How can I ensure I receive credit and recognition for all of my contributions? Shouldn’t there be a way to reduce time spent on administrative and reporting requirements? How can I maintain control over my own record of contributions?
What is ORCID?
ORCID is a registry of unique identifiers for researchers that is open, nonproprietary, transparent, mobile, and community-based. ORCID provides a persistent digital identifier (a 16-digit ORCID iD) that distinguishes you from every other contributor and supports automated linkages among all your professional activities.
Open Researcher and Contributor Identifier
Improve global recognition and discoverability of your research.
Spend more time doing research and less time managing it.
Control and manage a trusted and easily shareable record of your research activities and affiliations across organizations and disciplines.
ORCID for Researchers
Why Use ORCID?
Saves you time.As metadata in use by platforms and systems, it can be the connector that allows for the exchange of information to flow back and forth (e.g., using it, you can authorize CrossRef, the main DOI repository, to automatically add publications to your ORCID profile as you publish).
Avoids confusion in the scholarly record.As a name disambiguator (only one ORCID iD per distinct researcher), it helps ensure that only the right individual or individuals are attached to the publications and other forms of service that are theirs to claim.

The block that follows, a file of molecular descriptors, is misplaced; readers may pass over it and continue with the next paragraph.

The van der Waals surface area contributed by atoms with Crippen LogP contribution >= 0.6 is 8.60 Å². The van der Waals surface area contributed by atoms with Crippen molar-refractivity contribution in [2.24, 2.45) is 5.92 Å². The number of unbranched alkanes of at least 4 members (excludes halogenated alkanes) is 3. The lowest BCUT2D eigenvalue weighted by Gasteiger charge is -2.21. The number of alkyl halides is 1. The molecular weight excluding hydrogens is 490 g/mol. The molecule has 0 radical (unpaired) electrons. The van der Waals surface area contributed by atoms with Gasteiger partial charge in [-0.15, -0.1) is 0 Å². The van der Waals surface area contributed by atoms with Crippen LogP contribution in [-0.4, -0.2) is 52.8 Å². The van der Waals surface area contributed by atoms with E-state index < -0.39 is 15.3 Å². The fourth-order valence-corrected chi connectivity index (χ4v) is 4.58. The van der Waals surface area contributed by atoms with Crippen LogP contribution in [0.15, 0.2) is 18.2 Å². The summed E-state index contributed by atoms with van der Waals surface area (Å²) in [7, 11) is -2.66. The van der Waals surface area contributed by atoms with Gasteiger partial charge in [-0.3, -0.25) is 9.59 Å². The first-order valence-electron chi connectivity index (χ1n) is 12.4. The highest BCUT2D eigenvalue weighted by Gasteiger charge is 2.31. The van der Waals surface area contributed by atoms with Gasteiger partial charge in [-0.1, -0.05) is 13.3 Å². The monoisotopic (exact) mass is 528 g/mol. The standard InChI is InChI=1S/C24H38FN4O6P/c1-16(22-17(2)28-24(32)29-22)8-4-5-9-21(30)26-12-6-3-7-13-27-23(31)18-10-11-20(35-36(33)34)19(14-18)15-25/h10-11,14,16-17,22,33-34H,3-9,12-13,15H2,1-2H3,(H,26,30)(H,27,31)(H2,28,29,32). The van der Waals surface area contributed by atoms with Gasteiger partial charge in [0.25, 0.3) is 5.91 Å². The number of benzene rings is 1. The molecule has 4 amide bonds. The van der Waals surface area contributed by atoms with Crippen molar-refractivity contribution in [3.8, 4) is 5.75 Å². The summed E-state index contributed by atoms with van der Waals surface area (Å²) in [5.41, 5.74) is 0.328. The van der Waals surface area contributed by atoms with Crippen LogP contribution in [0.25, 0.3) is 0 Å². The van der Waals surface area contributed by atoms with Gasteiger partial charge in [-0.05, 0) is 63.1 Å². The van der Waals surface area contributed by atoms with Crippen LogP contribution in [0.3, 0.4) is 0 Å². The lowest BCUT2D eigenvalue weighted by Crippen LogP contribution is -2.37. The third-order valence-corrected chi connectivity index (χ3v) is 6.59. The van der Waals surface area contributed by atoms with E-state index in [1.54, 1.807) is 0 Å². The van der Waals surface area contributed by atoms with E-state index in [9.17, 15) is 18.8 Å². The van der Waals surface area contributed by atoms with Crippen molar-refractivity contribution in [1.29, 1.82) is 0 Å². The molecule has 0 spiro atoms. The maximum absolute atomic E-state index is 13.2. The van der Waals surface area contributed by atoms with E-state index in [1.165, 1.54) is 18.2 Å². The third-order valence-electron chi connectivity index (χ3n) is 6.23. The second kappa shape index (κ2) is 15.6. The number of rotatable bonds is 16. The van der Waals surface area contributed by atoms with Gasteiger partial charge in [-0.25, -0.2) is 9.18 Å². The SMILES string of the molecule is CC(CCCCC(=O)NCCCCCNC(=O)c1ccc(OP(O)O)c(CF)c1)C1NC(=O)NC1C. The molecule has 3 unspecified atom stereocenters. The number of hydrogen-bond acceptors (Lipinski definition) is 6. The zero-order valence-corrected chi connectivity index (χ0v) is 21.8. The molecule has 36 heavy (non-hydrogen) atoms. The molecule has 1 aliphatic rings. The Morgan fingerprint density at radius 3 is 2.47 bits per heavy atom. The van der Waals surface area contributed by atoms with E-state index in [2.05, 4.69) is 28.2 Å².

Gets your work recognized in more places. Your institution now or will likely soon use automated systems to track scholarly productivity; with ORCID, just enter that one piece of data and avoid many of the manual updates needed on such systems.
Gets you noticed. Associate your ORCID iD with grant and award data so you can bring all the information to your profile automatically, and be more discoverable as the awardee in funding databases. Also, publishers integrating ORCID often include it in the byline on the article, linking readers right to your profile.
An ORCID is an integral "persistent identifier" in scholarly publishing that . . .